You'll really have to pardon the pun, but D.J. Hogg has been a boss this season. (His name actually is pronounced "Hogue," but nevertheless. ...)
Hogg arose from relative obscurity to national prominence very rapidly. Playing up with the 17s on the EYBL circuit for the Texas Titans in 2013, Hogg compiled solid scoring numbers in the country's most competitive league. He also attended events such as the Elite 100 and proved that he can thrive in an individual setting as well.
From the moment he first surfaced through the early summer, he appeared to be growing physically as well as in terms of skills. Hogg initially projected as a combo forward or perhaps even a jumbo wing, but by the conclusion of summer he clearly had grown into a stretch four.
The 2013-14 season has featured Hogg in a more dominant light. No longer merely opportunistic as an offensive player, he's creating for himself better than ever and appears to be stepping into an elevated realm of potential star. He was outstanding at the Thanksgiving Hoopfest and has generated increasing chatter thanks to a style of play that lends itself to impact performance in both college and perhaps even professionally as well.
Hogg's offer list certainly carries more pedigree than a ranking outside the national top 40 would predict. In addition to those programs already listed, he now holds offers from Baylor, Alabama, Creighton, Texas A&M, Vanderbilt, Ohio State, Oklahoma State, Florida and Kansas, among others. That's a national list consisting of blueblood programs spanning the country, so obviously recruiting doesn't need to sit too highly on Hogg's list of life concerns.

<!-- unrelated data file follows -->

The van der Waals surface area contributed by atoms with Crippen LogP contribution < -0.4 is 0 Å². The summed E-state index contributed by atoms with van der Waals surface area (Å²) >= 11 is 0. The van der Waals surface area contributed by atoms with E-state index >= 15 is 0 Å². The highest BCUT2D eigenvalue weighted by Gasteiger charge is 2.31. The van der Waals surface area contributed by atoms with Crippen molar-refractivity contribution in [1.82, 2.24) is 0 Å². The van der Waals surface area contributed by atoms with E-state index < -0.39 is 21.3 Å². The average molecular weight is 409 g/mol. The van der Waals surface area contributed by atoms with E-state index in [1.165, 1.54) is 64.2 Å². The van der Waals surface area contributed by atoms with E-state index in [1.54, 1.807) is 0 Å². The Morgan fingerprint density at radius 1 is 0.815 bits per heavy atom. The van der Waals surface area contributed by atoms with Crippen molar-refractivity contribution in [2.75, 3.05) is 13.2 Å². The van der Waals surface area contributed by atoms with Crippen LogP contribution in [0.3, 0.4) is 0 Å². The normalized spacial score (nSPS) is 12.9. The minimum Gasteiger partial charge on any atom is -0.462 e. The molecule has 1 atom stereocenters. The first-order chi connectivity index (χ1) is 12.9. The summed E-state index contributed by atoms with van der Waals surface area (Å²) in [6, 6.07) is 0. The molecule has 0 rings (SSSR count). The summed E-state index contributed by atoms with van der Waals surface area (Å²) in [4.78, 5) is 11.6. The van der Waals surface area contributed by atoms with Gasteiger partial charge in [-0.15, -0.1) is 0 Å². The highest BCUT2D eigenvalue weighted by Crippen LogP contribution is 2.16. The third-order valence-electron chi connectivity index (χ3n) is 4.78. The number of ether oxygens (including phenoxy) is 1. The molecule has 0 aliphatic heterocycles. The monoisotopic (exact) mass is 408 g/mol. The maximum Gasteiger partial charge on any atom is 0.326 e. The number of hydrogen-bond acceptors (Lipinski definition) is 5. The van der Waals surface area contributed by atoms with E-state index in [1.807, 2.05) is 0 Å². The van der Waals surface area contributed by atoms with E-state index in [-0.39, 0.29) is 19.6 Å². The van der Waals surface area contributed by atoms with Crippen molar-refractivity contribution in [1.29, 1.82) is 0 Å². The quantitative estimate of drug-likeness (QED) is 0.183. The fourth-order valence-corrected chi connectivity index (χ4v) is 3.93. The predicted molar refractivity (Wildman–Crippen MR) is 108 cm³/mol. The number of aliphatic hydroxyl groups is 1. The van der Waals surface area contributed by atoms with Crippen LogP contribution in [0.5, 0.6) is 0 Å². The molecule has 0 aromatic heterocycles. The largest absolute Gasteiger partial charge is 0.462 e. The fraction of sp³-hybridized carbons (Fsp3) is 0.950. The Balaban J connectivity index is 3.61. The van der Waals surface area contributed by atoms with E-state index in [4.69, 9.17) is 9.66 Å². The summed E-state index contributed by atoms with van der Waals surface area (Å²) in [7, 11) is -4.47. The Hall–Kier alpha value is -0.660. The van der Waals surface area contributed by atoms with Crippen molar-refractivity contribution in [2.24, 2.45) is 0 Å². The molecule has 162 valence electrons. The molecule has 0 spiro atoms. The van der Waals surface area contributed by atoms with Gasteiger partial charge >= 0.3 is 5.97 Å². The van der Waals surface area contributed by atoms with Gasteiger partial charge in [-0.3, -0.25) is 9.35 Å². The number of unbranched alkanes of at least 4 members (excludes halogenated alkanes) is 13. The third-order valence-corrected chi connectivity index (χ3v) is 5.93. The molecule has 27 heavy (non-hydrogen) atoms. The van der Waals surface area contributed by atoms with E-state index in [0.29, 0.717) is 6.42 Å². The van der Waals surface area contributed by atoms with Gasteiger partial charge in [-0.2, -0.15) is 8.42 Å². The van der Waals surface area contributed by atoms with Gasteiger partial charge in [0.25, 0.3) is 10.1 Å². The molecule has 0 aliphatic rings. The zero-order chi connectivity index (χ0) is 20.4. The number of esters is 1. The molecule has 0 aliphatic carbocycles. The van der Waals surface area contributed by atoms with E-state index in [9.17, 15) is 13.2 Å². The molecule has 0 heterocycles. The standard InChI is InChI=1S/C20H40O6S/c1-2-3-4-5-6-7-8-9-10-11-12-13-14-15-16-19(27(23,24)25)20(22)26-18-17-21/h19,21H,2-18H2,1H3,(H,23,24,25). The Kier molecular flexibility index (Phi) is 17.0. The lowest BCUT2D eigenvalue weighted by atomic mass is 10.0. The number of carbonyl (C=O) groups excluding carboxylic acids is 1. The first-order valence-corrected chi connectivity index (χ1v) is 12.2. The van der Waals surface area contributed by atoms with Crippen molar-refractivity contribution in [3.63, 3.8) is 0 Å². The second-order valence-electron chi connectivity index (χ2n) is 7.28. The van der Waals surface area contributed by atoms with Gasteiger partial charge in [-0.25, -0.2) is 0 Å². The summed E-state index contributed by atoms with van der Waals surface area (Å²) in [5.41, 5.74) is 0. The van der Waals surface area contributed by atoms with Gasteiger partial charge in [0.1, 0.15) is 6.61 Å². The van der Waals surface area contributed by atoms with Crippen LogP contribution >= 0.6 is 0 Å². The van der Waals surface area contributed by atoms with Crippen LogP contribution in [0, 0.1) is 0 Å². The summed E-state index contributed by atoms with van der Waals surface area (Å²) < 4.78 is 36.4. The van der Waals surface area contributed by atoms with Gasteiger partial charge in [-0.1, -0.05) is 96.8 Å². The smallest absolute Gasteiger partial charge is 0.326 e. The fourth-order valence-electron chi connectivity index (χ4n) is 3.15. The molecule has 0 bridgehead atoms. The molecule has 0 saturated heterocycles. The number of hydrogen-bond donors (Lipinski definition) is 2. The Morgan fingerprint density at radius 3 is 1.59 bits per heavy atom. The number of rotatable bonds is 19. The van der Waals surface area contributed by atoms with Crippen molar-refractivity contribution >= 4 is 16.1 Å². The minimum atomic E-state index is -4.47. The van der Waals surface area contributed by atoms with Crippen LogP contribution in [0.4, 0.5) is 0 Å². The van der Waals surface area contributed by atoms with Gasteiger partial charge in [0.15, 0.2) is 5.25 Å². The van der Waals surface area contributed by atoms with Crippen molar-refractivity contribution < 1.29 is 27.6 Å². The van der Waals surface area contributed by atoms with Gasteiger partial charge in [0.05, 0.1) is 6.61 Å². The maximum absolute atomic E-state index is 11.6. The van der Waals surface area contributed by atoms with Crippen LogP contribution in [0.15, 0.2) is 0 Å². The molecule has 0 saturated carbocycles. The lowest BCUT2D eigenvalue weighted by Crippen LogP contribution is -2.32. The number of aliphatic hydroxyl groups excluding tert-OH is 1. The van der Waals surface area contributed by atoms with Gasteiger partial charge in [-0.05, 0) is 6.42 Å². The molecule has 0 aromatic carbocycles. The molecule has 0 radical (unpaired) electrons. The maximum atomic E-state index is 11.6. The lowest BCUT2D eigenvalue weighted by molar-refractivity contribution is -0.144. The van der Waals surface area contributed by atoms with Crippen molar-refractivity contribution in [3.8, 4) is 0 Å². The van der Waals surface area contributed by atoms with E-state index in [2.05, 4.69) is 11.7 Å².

On the court, he's a fantastic shooter with an effortless stroke to 22 feet. He doesn't need a lot of time to release his shot, has an excellent follow through, hits some contested attempts and almost always looks to be on balance. He's streaky, yes, but he possesses the form to become a deadeye marksman at the next level.
He also carries a very sturdy frame. When defended by an opposing wing, Hogg uses his height and weight to dive into the post and create turnaround jump shots. That strength also should enable him to become a solid defender, particularly when he's asked to guard a more interior-oriented player. And when bigs attempt to defend him, he can run them ragged on the perimeter and set up his threes.
His ball-handling and passing are sure, and his overall coordination, stride and agility are befitting a high-major talent. Though his game presently relies heavily on his jump shooting, he has a balanced toolset and has begun to put the ball on the floor more frequently.
Though not an elite run/jump athlete, Hogg certainly doesn't lack in that regard and should be able to hold his own physically versus the national elite. All told, he's one of the most intriguing prospects in the junior class and appears prepared for a huge spring and summer.